Berlin Business Records #germany

Joachim Mugdan

Josef Hannum wrote:

The Berlin researcher should also check indexes at the ... courts handling bankruptcy, civil lawsuit, and even liability (tort) lawsuits. 
This could be very time-consuming and costly since German court records are not online.
In Berlin, there was and is a local court (Amtsgericht) in each city district. You can find the court for a particular address in a 1930 list of streets, "Amtliches Straßenverzeichnis der Stadt Berlin". (Under "Cite and reuse", there is a link to the PDF version so that you can download the entire volume.)
The commercial register (Handelsregister) I mentioned earlier should give you basic information about what happened to the business, and it may contain a reference to a court case if there was one, making it easier to find the relevant file. Many of the old court records are now at the state archives (Landesarchiv); when I searched the holdings for "Amtsgericht" just now, I saw that the commercial register has been transferred to the state archives, too.


Joachim Mugdan, Basel, Switzerland, JGFF Researcher 5749


Lori Barnett


Thank you for the advice.  Do you have any suggestion of locating a researcher in Berlin?

Thank you,

James Hannum

Unless you speak German, I agree you should hire a researcher in Berlin, and ask him to research your relative's name and the business name, both of which should be in the Adressbücher​ (city directories, yearly).  Check from 5 years before the postcard until 1941 (since WW II ended the depression.) 

You can do this ​
Adressbücher​ research yourself, per the directions the other person gave you here.  This will give you the relative's and his business's address(es).  The researcher in Berlin should ​research to find the owner & change in owner of these addresses.  That may show your relative's loss of the property by bankruptcy or civil lawsuit for debt, during the depression.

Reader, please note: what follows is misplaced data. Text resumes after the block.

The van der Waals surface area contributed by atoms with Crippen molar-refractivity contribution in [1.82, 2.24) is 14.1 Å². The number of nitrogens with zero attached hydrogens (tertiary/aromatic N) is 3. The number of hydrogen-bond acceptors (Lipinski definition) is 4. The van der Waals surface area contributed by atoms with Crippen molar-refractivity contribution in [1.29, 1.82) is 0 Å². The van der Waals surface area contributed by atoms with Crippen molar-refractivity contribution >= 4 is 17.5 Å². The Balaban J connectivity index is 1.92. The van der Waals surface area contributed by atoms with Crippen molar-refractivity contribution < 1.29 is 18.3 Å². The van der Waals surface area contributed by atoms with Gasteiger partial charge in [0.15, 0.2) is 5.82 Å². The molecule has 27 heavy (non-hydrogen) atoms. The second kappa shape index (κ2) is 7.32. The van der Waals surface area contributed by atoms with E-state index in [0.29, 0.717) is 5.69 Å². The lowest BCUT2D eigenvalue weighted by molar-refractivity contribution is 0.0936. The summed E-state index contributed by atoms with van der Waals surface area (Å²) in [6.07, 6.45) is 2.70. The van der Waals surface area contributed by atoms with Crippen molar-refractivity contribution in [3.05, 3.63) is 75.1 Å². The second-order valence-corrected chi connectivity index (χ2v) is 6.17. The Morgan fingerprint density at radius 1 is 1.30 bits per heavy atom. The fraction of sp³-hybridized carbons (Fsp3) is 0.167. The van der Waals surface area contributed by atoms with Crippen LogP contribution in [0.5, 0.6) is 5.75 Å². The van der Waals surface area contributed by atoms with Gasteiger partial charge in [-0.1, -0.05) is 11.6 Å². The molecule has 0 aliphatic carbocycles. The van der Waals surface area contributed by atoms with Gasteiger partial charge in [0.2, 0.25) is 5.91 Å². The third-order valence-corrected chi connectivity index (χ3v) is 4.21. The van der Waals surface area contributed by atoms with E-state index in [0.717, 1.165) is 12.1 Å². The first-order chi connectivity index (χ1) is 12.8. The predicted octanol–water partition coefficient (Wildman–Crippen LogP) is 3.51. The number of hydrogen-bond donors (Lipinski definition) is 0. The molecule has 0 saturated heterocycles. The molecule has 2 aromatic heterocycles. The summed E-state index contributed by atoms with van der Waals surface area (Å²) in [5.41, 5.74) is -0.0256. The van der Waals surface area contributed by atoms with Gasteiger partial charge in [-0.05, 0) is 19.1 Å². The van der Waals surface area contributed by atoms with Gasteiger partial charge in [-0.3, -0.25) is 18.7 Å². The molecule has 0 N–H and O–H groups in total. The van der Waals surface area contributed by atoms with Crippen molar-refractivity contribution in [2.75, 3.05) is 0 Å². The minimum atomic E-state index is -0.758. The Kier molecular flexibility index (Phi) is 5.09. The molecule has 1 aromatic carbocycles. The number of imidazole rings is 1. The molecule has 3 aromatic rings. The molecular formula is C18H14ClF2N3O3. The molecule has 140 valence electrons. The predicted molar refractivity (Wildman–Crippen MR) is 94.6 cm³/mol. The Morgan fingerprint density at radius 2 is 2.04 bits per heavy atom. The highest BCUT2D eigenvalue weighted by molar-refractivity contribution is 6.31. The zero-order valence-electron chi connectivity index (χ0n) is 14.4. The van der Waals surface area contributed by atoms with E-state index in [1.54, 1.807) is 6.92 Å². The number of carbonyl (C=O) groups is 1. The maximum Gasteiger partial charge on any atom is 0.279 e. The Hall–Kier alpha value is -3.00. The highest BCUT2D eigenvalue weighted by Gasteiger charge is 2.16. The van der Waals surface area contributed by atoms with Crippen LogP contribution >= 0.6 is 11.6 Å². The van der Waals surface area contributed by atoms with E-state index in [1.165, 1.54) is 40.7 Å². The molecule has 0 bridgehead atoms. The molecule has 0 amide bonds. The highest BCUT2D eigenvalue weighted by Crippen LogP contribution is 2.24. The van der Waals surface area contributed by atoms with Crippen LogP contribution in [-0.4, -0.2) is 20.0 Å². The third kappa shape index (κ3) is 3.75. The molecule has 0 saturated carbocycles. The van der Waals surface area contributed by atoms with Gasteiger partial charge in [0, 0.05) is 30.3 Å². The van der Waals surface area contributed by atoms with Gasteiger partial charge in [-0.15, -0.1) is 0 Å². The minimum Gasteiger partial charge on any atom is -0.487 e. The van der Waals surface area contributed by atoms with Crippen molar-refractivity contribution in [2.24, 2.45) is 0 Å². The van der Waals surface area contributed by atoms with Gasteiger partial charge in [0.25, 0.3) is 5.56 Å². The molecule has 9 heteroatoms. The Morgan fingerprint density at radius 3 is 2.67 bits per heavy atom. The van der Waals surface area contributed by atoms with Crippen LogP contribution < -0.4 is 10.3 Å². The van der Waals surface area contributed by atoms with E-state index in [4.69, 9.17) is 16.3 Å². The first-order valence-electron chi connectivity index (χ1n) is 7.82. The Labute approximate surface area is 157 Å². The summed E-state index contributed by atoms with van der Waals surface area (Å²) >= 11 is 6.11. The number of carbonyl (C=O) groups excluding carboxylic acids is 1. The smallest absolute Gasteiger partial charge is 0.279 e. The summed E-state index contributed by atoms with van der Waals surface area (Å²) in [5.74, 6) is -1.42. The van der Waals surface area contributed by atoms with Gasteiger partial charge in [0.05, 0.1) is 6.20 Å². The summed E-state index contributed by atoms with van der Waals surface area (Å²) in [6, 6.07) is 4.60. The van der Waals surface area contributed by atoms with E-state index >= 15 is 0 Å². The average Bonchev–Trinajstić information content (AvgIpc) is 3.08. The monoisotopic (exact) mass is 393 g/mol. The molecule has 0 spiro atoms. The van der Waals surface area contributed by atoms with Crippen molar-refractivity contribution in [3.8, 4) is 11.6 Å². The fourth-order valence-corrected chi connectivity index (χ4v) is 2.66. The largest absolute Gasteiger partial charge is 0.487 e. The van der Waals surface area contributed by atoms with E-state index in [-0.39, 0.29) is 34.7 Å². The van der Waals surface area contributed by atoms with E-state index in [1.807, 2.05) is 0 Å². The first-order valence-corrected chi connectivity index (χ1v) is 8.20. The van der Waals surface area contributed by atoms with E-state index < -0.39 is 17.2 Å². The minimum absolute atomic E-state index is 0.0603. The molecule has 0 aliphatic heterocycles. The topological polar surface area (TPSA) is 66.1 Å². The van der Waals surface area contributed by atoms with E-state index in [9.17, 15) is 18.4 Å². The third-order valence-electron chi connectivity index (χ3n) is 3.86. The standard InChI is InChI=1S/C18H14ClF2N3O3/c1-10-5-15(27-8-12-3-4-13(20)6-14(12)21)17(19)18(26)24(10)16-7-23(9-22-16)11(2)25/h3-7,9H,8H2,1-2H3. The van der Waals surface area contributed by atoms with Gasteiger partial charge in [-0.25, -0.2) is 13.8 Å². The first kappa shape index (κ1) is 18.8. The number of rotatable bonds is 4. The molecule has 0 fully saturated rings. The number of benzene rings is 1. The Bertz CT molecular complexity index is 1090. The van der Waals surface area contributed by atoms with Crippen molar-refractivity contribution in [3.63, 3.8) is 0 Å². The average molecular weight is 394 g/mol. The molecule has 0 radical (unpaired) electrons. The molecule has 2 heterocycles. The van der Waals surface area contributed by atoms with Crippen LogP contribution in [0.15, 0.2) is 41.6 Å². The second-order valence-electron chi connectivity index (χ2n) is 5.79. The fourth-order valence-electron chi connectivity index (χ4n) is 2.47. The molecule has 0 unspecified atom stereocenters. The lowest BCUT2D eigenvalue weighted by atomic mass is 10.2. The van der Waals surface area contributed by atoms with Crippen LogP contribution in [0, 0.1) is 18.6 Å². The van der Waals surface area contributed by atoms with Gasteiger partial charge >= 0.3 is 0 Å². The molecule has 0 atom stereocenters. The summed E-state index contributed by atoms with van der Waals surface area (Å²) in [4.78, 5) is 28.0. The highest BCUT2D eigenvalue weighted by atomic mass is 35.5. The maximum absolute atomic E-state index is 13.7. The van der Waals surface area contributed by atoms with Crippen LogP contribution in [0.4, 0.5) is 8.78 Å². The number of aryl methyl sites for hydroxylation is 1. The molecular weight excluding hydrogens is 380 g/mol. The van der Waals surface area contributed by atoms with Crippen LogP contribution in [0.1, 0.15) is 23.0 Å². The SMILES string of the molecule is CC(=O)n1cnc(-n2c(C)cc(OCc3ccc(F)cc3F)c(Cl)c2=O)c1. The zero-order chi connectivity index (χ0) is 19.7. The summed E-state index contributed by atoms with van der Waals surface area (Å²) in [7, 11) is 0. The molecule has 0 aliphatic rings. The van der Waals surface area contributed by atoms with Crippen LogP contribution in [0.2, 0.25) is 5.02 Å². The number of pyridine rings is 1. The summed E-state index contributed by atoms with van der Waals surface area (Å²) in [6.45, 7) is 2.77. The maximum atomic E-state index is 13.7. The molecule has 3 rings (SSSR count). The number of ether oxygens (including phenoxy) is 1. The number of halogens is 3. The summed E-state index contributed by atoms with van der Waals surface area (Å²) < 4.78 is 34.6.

He may have been embarrassed to say that he lost his business for debts, and decided to say the government seized his business.

The Berlin researcher should also check indexes at the courts for the above years, the courts handling bankruptcy, civil lawsuit, and even liability (tort) lawsuits.  The latter would be, for example, if someone was injured on your relative's premises and the court found him negligent, and he hadn't the money to pay the judgement so the court ordered the building and/or business sold to pay the judgement. 

Also he should check the tax court index, in case your relative lost his building &/or business due to unpaid taxes seizure.  In this last instance it's easy to see how an aggrieved and impoverished man could refer to the proceeding as "the government took my business."  Indeed, the government would, in that case, have been taking his business!
Tell the researcher to check these and any other courts which he thinks may have some bearing.  Good luck!
--Josef Hannum

James Hannum

Bankrupt may be too vague a term here.  I say "may."  If in a depression a business, like many other businesses, cannot make enough profit (from sales of cigarettes for example), and so cannot pay its debts, the debtors may sue the company and obtain a judgement giving them the right to sell the building, supplies, etc to satisfy the debts.  It is not the government taking the business, but the creditors doing so.  Of course this requires the participation of a government judge who signs the order(s).